• Health-related quality of life (HRQL) should ideally be captured whenever clinically appropriate. The collection of HRQL may not be appropriate during hospitalisation in an intensive care unit and should ideally be collected within the study immediately before and after the episode. NICE prefers the EQ-5D tool to measure HRQL. NICE uses the EQ-5D-3L UK value set within its decision making. The EQ-5D-5L version can be included within the trial and the results mapped to the EQ-5D-3L, as recommended in the NICE position statement on the use of the EQ-5D-5L value set.
  • Surrogate outcomes, such as change in viral load from baseline, can be used in the trial but the primary hypothesis of the study and any interim analysis should be based on the final clinical outcomes of the patients.
  • Any resistance to the intervention (primary or secondary) or SARS-CoV-2 mutation should be monitored.


  • The duration of the clinical trial will depend on the nature of the intervention (for example, preventative or curative intent) and the primary hypothesis. The primary endpoint may be measured within a few weeks (for example, 28 days). Considering the usual short duration of the acute phase of COVID-19, the duration of the trial and the follow-up of the patients should allow the observation of the final clinical outcome (recovery or death) of all the patients enrolled in the study. The number lost to follow-up would be expected to be low. The investigators should endeavour to follow all the patients enrolled in the trial, including patients who withdrew from it.
  • The clinical trial should only be stopped prematurely, based on planned interim analyses, for futility or safety reasons. Even if an interim analysis allows the rejection of the primary null hypothesis, the trial should be completed to minimise the uncertainty around the estimation of the treatment effect.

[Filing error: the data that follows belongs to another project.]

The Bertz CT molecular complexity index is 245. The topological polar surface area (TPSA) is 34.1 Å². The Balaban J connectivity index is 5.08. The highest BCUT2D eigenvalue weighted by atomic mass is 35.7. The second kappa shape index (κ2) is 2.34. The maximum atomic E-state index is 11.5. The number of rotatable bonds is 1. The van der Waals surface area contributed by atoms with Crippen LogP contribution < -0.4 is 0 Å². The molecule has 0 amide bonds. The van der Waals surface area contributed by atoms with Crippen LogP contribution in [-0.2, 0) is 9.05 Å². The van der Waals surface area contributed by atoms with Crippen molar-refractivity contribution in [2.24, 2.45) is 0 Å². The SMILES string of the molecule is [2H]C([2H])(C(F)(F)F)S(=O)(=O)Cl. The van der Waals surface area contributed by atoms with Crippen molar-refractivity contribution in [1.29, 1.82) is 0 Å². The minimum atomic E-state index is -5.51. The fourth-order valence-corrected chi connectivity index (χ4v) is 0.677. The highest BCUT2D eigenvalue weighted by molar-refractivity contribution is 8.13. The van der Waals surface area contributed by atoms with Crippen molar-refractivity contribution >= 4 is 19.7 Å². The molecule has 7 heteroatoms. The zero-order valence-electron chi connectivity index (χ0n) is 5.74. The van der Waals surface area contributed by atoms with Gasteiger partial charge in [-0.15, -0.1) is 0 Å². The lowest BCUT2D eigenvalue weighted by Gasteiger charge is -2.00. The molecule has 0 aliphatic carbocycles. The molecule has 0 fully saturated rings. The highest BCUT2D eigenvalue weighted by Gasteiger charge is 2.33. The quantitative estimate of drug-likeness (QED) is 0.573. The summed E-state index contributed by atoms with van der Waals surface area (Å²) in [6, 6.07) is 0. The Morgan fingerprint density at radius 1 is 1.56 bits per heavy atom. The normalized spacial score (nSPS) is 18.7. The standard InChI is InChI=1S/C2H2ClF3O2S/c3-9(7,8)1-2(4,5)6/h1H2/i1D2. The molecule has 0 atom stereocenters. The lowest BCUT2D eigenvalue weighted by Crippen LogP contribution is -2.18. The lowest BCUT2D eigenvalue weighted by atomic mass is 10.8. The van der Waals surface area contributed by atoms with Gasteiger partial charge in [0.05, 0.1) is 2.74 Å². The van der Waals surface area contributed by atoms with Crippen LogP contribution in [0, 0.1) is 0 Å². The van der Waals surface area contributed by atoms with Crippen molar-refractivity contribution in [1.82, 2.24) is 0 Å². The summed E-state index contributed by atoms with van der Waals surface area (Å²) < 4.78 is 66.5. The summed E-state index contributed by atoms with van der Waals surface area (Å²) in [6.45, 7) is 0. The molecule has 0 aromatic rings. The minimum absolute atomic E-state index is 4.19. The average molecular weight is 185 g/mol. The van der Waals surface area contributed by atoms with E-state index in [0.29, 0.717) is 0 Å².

Other considerations

  • To minimise the burden on the healthcare system, consideration should be given to using existing databases. In the UK, these could include the CPRD and Hospital Episode Statistics, as well as the ONS.
  • If existing databases are not used, healthcare resource use data should be collected on primary care visits, hospital admissions, intensive care admissions, use of ventilation and length of stay.

Real-world evidence (RWE) collection

RWE collection should be considered before a NICE evaluation. RWE should not replace the conduct of well-designed clinical studies. RWE collection is complementary to evidence collected through comparative clinical trials to address uncertainty or evidence gaps identified during the clinical development. RWE collection should be considered when a medicine becomes available in the NHS outside of clinical trials (for example, through an early access medicines scheme).

A proposal for prospective post-appraisal RWE data collection could also be part of the submission to be assessed by NICE’s technology appraisal committees. Postappraisal RWE evidence collection and the possibility of managed access agreements should be discussed with NICE as early as possible pre-appraisal.